From that point on, he has been a steadying presence. No, not in the lineup, in the program itself. A leader, who does everything right that anyone and everyone can look to on how to be a collegiate athlete. On top of appearing in Sporstcenter top 10 plays weekly for superman catches throughout the season. This, is also something an elite baseball program has to have. Leadership.

It’s June, 2022. Oklahoma baseball is in the swamp. Gainesville Florida. And things are not going well. The Gators are leading, even after a Kendall Pettis home-run ties the game at one. They have the momentum, and the crowd, and an insanely talented team by the way. In a regional final game that has seen upstart Oklahoma make, but looks as though things are finally going to be as it should. The mighty SEC will put the Big Twelve in its place, and move on to the supers. Thunder…lightning. A delay. Call it divine intervention, call it good timing, whatever the label it stopped a Florida rally. Trailing 3-1, Oklahoma hung out in the dugout awaiting restart. A famous wrestling match occurred, though the details are mum on with who…

In the top of the eighth when play resumed, a freshman named John Spikerman would single. Not thought of at the time to be earth shattering…until Peyton Graham sent one to the fans in left field tying the game. Later in the same top half of that inning, another freshman, Jackson Nicklaus would single in Tanner Treadaway, providing a much needed insurance run that put Oklahoma up 5-3. Three outs later OU was on their way to a super regional match with Virginia Tech. And later a national final in Omaha.

That’s great, and needed, but you have to sustain it. In 2012 Oklahoma made the CWS, but then fell back into that middling area after a few different coaches.

Enter Skip Johnson. He is a pitching guy, first and foremost. Don’t get it twisted, that’s his love. He knows this, and is why he brought in an offensive guru and former New York Yankee assistant Reggie Willits. The two, along with new coach this season Todd Butler, have become one of the best staffs around top to bottom. With recruiting, pitching, and hitting. And the occasional hunting story. The pieces are there, and built. Coach Willits, also has some kids that can play a little bit, and now take the torch from those who have carried it this far.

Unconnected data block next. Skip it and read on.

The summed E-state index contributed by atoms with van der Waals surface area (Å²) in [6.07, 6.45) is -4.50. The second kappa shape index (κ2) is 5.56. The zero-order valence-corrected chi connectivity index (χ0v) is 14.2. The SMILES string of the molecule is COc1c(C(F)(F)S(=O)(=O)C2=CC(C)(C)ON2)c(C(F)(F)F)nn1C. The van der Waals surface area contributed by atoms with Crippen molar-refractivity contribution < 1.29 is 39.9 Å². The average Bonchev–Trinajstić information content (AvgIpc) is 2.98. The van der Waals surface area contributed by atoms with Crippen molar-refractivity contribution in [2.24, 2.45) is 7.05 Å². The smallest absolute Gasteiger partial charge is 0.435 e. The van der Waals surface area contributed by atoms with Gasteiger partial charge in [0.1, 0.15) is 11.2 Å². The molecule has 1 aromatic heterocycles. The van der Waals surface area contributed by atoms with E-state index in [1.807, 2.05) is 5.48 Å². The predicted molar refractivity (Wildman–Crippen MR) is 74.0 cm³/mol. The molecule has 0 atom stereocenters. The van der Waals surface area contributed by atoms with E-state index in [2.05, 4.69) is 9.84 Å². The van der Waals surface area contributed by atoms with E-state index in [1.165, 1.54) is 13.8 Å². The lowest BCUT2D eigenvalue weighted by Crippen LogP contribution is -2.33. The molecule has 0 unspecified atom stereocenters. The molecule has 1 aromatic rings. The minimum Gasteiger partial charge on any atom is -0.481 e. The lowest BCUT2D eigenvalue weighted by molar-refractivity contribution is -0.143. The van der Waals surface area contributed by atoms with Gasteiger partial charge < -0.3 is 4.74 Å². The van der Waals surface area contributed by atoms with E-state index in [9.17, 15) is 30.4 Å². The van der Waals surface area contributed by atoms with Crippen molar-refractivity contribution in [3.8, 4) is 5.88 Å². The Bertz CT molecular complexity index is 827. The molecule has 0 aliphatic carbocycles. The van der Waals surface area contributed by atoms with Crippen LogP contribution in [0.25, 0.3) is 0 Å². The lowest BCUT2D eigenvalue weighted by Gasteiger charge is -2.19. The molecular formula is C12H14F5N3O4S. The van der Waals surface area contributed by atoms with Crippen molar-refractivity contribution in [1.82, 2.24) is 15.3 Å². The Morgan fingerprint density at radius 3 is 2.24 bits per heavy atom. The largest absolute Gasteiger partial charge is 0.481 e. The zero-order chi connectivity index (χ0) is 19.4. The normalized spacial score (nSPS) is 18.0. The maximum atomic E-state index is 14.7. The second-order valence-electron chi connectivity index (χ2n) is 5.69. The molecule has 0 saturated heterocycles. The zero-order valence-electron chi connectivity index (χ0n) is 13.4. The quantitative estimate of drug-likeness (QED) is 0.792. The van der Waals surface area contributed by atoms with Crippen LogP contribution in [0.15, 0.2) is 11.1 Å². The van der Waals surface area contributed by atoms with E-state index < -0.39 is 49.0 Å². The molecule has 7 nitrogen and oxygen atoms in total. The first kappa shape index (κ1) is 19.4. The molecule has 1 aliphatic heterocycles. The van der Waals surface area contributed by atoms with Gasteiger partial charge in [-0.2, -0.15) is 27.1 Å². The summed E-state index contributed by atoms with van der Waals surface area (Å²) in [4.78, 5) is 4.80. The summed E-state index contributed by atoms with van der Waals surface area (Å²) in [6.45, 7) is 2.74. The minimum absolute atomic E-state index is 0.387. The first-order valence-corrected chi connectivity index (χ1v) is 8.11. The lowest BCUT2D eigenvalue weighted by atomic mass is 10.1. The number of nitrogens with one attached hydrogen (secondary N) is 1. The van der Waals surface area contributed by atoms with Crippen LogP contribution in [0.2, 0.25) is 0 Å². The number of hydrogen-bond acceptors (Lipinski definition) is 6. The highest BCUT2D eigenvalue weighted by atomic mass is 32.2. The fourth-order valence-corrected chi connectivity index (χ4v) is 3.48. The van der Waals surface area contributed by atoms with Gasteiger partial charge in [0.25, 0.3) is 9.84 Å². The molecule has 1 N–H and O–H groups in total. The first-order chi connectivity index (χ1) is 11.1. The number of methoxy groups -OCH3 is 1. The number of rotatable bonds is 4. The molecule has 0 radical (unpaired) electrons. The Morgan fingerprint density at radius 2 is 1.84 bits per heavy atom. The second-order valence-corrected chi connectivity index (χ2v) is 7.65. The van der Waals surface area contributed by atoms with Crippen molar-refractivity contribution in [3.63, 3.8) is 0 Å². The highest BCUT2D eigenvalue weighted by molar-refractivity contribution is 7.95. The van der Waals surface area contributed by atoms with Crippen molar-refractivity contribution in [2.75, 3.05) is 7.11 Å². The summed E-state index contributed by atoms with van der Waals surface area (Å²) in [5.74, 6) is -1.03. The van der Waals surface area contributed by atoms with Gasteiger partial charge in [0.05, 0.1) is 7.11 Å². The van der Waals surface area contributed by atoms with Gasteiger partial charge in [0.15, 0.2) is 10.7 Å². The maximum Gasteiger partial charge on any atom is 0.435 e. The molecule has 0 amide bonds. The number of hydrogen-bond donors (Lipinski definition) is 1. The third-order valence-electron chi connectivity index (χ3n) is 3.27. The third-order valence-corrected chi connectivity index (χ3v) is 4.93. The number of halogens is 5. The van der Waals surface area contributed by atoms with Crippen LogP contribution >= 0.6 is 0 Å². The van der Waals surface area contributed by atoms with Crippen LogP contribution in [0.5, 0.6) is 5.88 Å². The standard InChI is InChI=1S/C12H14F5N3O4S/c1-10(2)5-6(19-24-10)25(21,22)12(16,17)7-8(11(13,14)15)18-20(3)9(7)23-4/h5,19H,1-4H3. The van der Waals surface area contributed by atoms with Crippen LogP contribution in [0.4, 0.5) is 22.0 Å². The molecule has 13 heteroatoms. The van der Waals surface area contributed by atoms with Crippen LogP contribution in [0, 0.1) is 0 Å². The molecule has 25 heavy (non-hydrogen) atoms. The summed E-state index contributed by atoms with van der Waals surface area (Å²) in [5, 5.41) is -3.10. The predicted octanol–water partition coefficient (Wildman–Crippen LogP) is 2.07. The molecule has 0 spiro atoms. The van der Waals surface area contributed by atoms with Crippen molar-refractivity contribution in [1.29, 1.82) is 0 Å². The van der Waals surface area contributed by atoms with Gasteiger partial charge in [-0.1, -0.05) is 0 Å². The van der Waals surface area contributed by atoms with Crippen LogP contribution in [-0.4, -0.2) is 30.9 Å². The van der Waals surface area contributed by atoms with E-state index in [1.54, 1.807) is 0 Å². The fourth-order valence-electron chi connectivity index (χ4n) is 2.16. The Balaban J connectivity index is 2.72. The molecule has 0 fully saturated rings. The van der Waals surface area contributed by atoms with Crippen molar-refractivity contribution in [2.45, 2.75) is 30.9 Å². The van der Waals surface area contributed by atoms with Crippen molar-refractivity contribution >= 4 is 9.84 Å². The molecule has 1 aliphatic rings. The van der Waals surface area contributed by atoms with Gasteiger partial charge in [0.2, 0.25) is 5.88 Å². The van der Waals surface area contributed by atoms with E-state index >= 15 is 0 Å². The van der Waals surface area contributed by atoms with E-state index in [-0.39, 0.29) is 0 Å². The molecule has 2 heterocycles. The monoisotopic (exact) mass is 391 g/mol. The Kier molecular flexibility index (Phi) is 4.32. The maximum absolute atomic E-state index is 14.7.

Oklahoma head baseball coach Skip Johnson looks on during the third inning of an NCAA college baseball super regional game against Virginia Tech in Blacksburg, Va., Friday, June 10, 2022. (AP Photo/Matt Gentry)

Back to sustaining. After a CWS run, we all said just make the tournament a season ago, and it’s a victory. May have been by the skin of their teeth, but they did. This year, I can only speak for myself, but looking at the roster and what was brought in, I predicted OU to host a regional, and it would be a great season. They did. I didn’t see six conference sweeps coming, 40 wins or the outright conference champs ( I picked them second ), but that’s what they did. That** is how you build yourself into an elite program. Blocks, sustaining success. Year after year while retaining staffs.

Also have to shout out guys like Bryce Madron, Anthony Mackenzie, Easton Carmichael and the like. They have helped build what’s been established in Norman the last three seasons as much as anyone, they don’t have anywhere near the success they do without them. As well as seniors Carter Campbell, Carson Atwood, Will Carston and Mike Snyder. But Mack, Mads and EC helped/are helping pass the torch as much as anyone listed. Now Spike, Nicklaus, Pettis…pass the torch to guys like Jaxon Willits. And Easton Carmichael, who should be a Golden Spikes candidate next season. Jason Walk, Isiah Lane… become the next to pick it up and go into unknown territory, the Southeastern Conference. But after what the core has built, they are in great shape to do so.

Jackson Nicklaus’s first at bat inside the Dale, had roughly fifty people in attendance on a cold February day against Wichita State. His last at bat ? Had over five thousand people in June, in an NCAA regional Oklahoma was hosting at the old ballpark. First time in almost a decade this has happened. That alone should tell Nicklaus, Spike, KP and the rest what they have helped build during their time at Oklahoma. They will be missed if that was indeed the last game they dawn in crimson and cream…but their legacy is not going anywhere.